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A lasting impact

PASADENA, Texas — With a soft voice, Fernando Rojas quickly rattled off a few of his favorite things about being a fourth-grader at Williams Elementary School.

He loves playing soccer during recess, and he always looks forward to mini-corn dog day at lunch. But he doesn’t hesitate when confidently sharing his favorite part of each school day.

“Math class,” Fernando said. “There are so many different ways to learn from math.”

That love of learning, he said, is a direct result of one special person in his life: Mrs. De Leon. 

“If I’m feeling unhappy, she can always cheer me up,” Fernando said.

Martha De Leon is one of four fourth-grade teachers at Williams Elementary who have made a profound impact on their students during the 2021-22 school year. The tight-knit foursome of educators also includes Vera Kmeid, Marcella Ehrlich, and Rocio Nuncio.

“They’re an amazing team,” Williams Elementary Principal Christine Coppedge said. “They have all of these wonderful, very different qualities, and when they come together they make something so dynamic.”

Coppedge became the school’s leader in 2018, the same year the school partnered with Summit Learning for its fourth-grade classes. Williams Elementary, a K-4 school located 15 miles southeast of Houston, has since added a mentoring program to all grade levels and Coppedge has enjoyed seeing how forming close connections with teachers has helped her students thrive.

For the school’s efforts, Williams Elementary has received the Rise Award, a national honor given out by Gradient Learning that recognizes schools’ commitment to improving the quality of teaching and learning.

“I know it sounds cliché, but we’re truly a family here at Williams,” Coppedge said. “You see that throughout our building with our teachers and students. We love to have fun, we love to work hard, and we’re showing our kids that working hard can be fun.”

‘They have all impacted me’

Evidence of hard work and fun can be seen in each of the fourth-grade classrooms, which share a hallway at Williams Elementary. During a typical day, the doors are often open and sounds of celebratory bells ringing (by students when they complete an academic goal) and laughter can be heard.

Mrs. Kmeid, who has taught at the school for 15 years, said she brings as much joy as she can to her class each day—regardless of outside distractions—because of her own childhood memories.

“I can tell you the names of every teacher I had since kindergarten,” Kmeid said. “I know who’s impacted me positively, and who’s impacted me negatively. But the main takeaway here is they have all impacted me. So I wanted to be that teacher that impacts children positively because they will remember that. When they’re older, I want them to think, ‘You know, I had that teacher who was always positive and she made me feel good.’

“Our community here is a very tight-knit, working community and they need a lot of love. So this work is very intrinsically rewarding. I really feel like I am making a change.”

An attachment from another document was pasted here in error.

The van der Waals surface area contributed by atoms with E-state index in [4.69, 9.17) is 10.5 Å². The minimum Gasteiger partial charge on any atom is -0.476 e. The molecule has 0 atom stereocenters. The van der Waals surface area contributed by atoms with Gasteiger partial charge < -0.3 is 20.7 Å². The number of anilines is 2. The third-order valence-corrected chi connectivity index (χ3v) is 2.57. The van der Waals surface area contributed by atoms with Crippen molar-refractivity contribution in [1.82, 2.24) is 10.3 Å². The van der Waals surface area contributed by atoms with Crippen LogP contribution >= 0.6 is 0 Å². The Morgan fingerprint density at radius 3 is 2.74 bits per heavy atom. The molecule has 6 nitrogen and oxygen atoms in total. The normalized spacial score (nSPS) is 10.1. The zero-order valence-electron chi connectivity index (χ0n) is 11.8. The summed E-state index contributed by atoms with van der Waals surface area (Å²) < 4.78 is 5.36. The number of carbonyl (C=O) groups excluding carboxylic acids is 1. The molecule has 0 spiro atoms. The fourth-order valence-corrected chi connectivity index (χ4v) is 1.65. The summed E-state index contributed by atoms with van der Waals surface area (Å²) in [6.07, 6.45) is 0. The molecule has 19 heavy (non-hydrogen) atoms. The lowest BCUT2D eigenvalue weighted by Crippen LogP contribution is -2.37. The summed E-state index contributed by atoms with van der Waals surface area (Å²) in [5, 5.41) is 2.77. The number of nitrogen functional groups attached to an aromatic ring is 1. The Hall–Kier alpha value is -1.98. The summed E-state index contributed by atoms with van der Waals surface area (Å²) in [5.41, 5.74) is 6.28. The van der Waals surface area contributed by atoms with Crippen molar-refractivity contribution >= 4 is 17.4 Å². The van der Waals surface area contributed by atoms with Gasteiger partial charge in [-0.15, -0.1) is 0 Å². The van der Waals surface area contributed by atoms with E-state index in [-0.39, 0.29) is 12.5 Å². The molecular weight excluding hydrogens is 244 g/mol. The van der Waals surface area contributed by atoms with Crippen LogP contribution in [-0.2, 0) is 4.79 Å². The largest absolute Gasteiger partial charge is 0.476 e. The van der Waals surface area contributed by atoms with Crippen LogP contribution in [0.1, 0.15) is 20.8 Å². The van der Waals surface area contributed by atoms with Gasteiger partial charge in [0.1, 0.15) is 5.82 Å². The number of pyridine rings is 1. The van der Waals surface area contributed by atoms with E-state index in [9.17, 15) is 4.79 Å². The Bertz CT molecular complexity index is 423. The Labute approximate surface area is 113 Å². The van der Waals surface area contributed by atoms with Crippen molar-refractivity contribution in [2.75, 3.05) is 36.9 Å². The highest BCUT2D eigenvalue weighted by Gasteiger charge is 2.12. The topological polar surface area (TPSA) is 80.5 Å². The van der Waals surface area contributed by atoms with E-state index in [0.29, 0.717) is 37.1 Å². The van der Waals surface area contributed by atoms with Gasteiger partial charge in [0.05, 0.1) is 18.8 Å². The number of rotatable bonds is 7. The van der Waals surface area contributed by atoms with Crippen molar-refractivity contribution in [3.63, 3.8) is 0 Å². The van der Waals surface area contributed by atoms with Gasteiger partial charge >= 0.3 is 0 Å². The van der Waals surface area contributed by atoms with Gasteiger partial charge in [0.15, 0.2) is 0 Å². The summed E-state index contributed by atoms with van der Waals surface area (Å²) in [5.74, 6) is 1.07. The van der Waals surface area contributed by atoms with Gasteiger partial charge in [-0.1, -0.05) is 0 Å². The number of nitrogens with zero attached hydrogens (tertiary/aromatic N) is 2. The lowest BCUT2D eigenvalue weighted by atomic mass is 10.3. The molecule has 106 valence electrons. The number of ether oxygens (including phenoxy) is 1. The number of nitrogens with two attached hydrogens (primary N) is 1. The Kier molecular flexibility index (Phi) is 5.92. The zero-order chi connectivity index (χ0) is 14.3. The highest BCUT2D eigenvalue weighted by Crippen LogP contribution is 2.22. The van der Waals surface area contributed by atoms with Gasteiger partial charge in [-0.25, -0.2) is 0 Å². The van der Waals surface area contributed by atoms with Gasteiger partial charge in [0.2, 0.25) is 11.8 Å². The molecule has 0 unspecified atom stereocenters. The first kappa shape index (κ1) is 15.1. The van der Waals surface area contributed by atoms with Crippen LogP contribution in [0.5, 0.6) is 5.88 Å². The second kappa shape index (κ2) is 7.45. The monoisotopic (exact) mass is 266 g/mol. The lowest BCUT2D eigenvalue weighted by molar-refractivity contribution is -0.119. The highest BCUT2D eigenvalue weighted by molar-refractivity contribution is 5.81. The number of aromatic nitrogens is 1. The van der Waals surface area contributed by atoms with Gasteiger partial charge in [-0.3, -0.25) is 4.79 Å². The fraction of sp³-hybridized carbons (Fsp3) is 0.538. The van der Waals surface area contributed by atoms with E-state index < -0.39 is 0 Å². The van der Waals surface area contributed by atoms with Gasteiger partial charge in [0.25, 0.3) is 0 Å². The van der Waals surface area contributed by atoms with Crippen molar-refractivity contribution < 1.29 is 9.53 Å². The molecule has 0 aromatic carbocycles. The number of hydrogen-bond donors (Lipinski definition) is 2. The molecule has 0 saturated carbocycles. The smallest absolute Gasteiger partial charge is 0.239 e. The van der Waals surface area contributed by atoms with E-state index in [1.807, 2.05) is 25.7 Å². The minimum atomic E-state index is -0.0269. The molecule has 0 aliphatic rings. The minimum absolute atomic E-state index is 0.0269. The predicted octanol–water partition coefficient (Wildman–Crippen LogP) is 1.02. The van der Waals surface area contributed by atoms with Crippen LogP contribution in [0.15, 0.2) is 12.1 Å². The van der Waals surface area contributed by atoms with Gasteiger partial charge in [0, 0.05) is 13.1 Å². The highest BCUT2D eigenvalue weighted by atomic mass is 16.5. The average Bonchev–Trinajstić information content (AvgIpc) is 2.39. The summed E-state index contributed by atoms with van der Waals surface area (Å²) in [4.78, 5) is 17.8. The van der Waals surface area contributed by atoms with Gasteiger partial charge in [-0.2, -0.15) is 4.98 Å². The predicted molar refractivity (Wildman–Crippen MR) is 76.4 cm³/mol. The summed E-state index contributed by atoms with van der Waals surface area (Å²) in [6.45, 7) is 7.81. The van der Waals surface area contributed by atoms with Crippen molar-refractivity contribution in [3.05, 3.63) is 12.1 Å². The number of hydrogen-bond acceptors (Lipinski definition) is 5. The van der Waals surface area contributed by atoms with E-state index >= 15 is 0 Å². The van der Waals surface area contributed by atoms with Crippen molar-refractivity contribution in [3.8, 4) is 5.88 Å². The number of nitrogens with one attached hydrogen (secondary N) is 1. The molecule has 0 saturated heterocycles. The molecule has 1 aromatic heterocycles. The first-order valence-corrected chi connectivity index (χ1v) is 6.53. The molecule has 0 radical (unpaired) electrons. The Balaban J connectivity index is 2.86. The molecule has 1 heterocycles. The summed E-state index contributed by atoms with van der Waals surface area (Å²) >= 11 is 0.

This year’s fourth-graders were in kindergarten in the fall of 2017, when Hurricane Harvey caused severe flooding throughout southeastern Texas and damaged several schools in the Pasadena Independent School District, including Williams Elementary. Then came the COVID-19 pandemic that temporarily closed the school building and disrupted the last three school years.

But through it all, Coppedge and her team have provided a steady, welcoming, and engaging learning environment for their students.

“I’ve worked with Christine since she was a teacher and she’s one of those people that gets an idea, stirs it around, and then can make magic happen,” said Dr. Karen Hickman, a Deputy Superintendent for PISD who was a Principal at an area school that Coppedge taught at. “I’m so proud of how she has helped Williams go from a good school to a great school. It’s very exciting for me to walk around and hear kids talk about their love of learning.”

‘I always believed in them’

De Leon, who has taught at the school for 14 years, is reminded of why the hard work is worth it each spring when the local high school’s graduating seniors walk the halls of Williams Elementary in their caps and gowns.

Along with offering high-fives to the elementary students, the seniors reconnect with former elementary teachers such as De Leon who still remember them as young children.

“It really makes me cry to see these grown students walking by and how they were able to believe in themselves to make it to their graduation year,” De Leon said. “Maybe some didn’t think they were ever going to make it, but I always believed in them.”

As De Leon prepares to say goodbye to her current fourth-graders, she’s already looking forward to reuniting with them eight years from now when they are the high school’s Class of 2030. 

“It always means a lot to hear from them when they come back because it shows that we made that connection,” De Leon said. “I just feel so happy to see that I was able to make a difference in their lives.”

De Leon doesn’t have to wait to hear about the powerful impact she’s made on one of her fourth-grade students this past school year. 

As math-loving Fernando looks ahead to attending a new school for fifth grade, he wants his favorite teacher to know one important message.

“Mrs. De Leon, hopefully you never leave that special place in my heart,” Fernando said. “Whenever I’m in a tough situation, I’ll be reminded of you, and hopefully that gets me out of any problems that I’m in.” 

Watch this video to learn more about Williams Elementary School’s engaging learning environment.

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